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About ngc3031

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  1. This is likely not going to work without a guide scope. The ISS will be visible in the main camera for only a splitsecond. No matter wheter you give the start signal manually or automatically, this will probably result with the ISS being off screen. The ISS is visible in waves. For about 2-3 weeks in the evening, then a few weeks nothing, then 2-3 weeks in the morning. There are 2 periods in the year where it is visible in the evening and the morning. Check Heavens Above for your passes. That's why I added Alt/Az support But yes, lack of ASCOM is the bigger problem.
  2. Hey guys, Developer of Satellite Chaser here. I’ve added support for Alt/Az mounts. I don’t have an Alt/Az mount, so this could be buggy, please give me feedback if you try my software. In case someone does try my software with an Alt/Az mount: Make sure that in the mount tab N and S correlate to Altitude movement and W and E correlate to Azimuth movement. Also do a test run as detailed in section 9.1 of the manual. In the guide and cockpit tab Ra is synonymous with Azimuth and Dec is synonymous with Altitude. Specifically to your homemade mount: It needs to support arbitrary MoveAxis commands to work with my software. I too have made my own mount, mine is equatorial, but it also works with a Raspberry pie and python. Nice to see someone else with a similar setup. A bit about how I calculate the position of the satellite in my software: I use the python library pyephem, the script is only about 30 lines. It takes time, TLE and Longitude/Latitude as Input and gives the Altitude, Azimuth, RA and DEC for a pass as output. Satellite Chaser then uses that info, takes the first derivative of the position data (which results in speed) and then feeds these speeds to the mount 10 times per second. Because it hasn’t been mentioned yet: The easiest way to get the newest TLEs is via celestrak: https://www.celestrak.com/NORAD/elements/stations.txt
  3. 200/1200 dobson ZWO ASI 290MC with a 2.5x Powermate (imaging camera) ZWO ASI 1600MM (guide camera) 375 gain 0.75 msec exposure Recorded at 160 fps Captured by manually tracking the Dobson while looking at the live view of the ZWO 1600, which was attached to the finder scope. Out of roughly 45.000 frames 127 contained the ISS. My tracking was pretty bad this time, I only managed to get some frames around the highest elevation. The radiators are still overexposed, even tough I reduzed exposure time by 25% compared to last time. Frames with ISS selected using PIPP. Shadows/Highlights, Levels, Curves and gif done in Photoshop. Gif looks a lot better as the single frames all suffer from optical issues.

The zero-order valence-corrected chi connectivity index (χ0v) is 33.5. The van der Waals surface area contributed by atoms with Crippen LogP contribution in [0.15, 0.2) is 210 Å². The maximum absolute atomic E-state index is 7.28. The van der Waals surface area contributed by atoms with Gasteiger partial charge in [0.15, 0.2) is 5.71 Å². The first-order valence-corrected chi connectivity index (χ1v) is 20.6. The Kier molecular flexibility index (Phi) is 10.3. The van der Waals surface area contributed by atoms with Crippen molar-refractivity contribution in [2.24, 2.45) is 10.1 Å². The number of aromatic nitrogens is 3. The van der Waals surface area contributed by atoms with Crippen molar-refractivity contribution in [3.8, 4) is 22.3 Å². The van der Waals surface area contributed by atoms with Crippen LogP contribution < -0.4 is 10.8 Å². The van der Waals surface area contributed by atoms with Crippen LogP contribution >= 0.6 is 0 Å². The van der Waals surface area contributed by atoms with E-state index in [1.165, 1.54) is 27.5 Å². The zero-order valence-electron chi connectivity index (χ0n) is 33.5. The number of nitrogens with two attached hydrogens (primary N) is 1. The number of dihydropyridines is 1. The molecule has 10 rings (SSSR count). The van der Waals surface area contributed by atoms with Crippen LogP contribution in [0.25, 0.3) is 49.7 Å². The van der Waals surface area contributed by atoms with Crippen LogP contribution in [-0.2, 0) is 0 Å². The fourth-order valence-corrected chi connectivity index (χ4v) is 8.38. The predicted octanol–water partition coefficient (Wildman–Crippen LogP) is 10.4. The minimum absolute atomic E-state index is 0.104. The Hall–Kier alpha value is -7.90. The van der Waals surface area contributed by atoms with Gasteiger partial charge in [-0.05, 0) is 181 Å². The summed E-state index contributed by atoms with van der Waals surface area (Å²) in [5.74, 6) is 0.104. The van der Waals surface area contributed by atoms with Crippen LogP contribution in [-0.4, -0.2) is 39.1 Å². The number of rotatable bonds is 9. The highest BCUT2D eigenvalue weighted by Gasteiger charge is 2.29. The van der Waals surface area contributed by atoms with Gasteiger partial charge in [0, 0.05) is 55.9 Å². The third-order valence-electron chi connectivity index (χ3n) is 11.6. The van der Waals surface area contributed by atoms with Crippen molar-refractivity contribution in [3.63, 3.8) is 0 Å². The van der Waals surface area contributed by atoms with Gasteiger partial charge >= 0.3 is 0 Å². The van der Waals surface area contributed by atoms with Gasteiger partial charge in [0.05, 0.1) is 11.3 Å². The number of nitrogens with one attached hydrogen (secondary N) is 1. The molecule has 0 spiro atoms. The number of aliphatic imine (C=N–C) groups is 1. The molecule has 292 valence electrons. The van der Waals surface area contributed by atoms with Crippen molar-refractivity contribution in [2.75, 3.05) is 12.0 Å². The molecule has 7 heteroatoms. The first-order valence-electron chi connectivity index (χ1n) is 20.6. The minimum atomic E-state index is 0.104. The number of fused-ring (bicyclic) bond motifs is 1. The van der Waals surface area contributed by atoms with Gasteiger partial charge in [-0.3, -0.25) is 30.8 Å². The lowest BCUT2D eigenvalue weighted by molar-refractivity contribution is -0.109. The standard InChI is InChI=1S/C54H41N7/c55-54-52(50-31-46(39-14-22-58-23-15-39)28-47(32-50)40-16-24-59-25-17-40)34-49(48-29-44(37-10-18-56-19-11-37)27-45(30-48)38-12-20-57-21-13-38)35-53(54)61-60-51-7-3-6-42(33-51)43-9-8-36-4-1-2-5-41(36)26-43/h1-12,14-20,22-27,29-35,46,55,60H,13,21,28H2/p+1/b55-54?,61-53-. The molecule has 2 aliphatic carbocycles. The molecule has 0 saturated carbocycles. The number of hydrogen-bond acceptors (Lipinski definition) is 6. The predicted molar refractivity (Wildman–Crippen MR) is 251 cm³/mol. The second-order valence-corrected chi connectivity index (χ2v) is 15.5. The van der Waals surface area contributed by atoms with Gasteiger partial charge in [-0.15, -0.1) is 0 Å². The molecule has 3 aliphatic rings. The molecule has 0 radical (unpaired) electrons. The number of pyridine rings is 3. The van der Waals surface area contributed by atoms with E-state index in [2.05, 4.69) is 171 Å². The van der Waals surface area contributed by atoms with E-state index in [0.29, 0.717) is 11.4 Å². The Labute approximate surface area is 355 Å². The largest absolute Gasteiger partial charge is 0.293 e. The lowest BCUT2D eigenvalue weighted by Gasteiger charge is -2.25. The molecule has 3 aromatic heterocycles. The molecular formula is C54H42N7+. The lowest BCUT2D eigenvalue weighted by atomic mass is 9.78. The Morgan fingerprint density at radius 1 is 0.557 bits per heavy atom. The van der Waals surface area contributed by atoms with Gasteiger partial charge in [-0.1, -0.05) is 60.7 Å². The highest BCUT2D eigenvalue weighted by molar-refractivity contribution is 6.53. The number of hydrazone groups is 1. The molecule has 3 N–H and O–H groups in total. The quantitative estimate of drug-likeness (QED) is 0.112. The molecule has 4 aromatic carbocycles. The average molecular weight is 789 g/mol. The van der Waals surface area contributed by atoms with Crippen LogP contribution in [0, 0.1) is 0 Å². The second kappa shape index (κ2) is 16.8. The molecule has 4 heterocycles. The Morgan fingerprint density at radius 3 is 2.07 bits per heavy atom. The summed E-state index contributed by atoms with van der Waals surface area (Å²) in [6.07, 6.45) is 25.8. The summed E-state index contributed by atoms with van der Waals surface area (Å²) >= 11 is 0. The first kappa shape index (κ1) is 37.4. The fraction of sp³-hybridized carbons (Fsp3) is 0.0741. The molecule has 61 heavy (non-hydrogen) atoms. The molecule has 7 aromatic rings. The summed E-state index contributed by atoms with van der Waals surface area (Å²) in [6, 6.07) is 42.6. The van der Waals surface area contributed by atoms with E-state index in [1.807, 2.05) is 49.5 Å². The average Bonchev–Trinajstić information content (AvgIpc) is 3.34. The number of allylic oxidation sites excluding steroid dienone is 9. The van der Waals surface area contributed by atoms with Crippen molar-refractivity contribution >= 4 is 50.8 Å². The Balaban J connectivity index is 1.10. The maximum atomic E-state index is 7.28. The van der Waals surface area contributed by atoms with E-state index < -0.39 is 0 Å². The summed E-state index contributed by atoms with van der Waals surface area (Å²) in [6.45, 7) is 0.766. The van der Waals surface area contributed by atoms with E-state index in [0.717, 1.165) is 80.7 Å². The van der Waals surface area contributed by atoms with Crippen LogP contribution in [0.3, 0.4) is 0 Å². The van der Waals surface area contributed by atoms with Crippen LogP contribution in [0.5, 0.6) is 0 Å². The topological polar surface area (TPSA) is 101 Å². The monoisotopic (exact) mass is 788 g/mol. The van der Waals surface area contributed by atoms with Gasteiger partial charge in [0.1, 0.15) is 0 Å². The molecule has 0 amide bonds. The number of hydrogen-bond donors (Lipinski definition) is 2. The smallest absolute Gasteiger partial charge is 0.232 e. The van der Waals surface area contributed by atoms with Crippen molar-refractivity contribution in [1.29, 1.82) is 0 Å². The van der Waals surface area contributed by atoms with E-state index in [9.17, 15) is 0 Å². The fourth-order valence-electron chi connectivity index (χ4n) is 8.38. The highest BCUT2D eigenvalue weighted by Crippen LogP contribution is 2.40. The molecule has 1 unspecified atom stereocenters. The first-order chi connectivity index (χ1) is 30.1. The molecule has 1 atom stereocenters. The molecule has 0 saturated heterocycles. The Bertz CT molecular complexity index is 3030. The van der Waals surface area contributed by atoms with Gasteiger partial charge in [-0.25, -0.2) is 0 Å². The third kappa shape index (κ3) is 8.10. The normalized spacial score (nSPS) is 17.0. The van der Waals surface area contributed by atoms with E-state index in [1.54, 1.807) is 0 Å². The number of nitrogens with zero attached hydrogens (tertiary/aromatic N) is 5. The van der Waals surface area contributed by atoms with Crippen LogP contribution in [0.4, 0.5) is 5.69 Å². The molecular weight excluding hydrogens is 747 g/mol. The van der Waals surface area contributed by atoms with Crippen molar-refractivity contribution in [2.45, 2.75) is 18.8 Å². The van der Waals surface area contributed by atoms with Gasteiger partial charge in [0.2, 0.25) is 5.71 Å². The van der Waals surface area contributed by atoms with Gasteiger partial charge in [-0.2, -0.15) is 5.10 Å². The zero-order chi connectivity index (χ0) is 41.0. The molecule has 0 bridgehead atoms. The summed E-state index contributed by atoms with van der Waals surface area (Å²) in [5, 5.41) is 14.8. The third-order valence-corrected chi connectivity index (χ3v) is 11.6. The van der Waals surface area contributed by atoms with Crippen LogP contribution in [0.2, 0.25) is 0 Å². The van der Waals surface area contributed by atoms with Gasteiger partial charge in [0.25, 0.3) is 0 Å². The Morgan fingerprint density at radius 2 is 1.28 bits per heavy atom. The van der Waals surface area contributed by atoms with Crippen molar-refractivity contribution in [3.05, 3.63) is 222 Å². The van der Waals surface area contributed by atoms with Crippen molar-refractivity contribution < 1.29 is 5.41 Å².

4. Got lucky and had another good ISS pass. 200/1200 dobson ZWO ASI 290MC with a 2.5x Powermate (imaging camera) ZWO ASI 1600MM (guide camera) 380 gain 1 msec exposure Recorded at 160 fps For an explanation of my setup see my last post. Prior to this pass I collimated my scope for the first time since forever and it seems to make a big difference. Details in the body of the ISS are much clearer, like the ripple in the radiators or the seperation of the modules. Out of roughly 72.000 frames 600 contained the ISS. The gif consists of 160 images cherry picked and manually aligned in photoshop. Auto centering in PIPP and Photoshop Auto-Align didn’t cut it this time, probably because of the faint solar panels. I hope it's ok that I'm posting 2 versions, a gif of the pass and the best frame.
  5. As for exposure settings, take these with a grain of salt. I had to use very different exposure settings on my 750d (1/600 sec and gain 3200) to achieve similar results.
  6. Had a very good ISS pass a few days ago. 200/1200 dobson ZWO ASI 290MC with a 2.5x Powermate (imaging camera) ZWO ASI 1600MM (guide camera) 400 gain 1.1 msec exposure Recorded at 160 fps The ZWO 1600 was attached to the finder scope of the dob. Combined with a tablet fixed to the telescope I could manually track the entire pass standing upright, looking at the tablet screen instead of through the finder scope. This allowed for much smoother tracking, escpecially towards the zenith. Out of roughly 80.000 frames 1300 contained the ISS. The gif consists of 70 images captured near the zenith. The frames are clearly overexposed, gonna have to reduce exposure time next time. Overall I'm quite happy with how this turned out.
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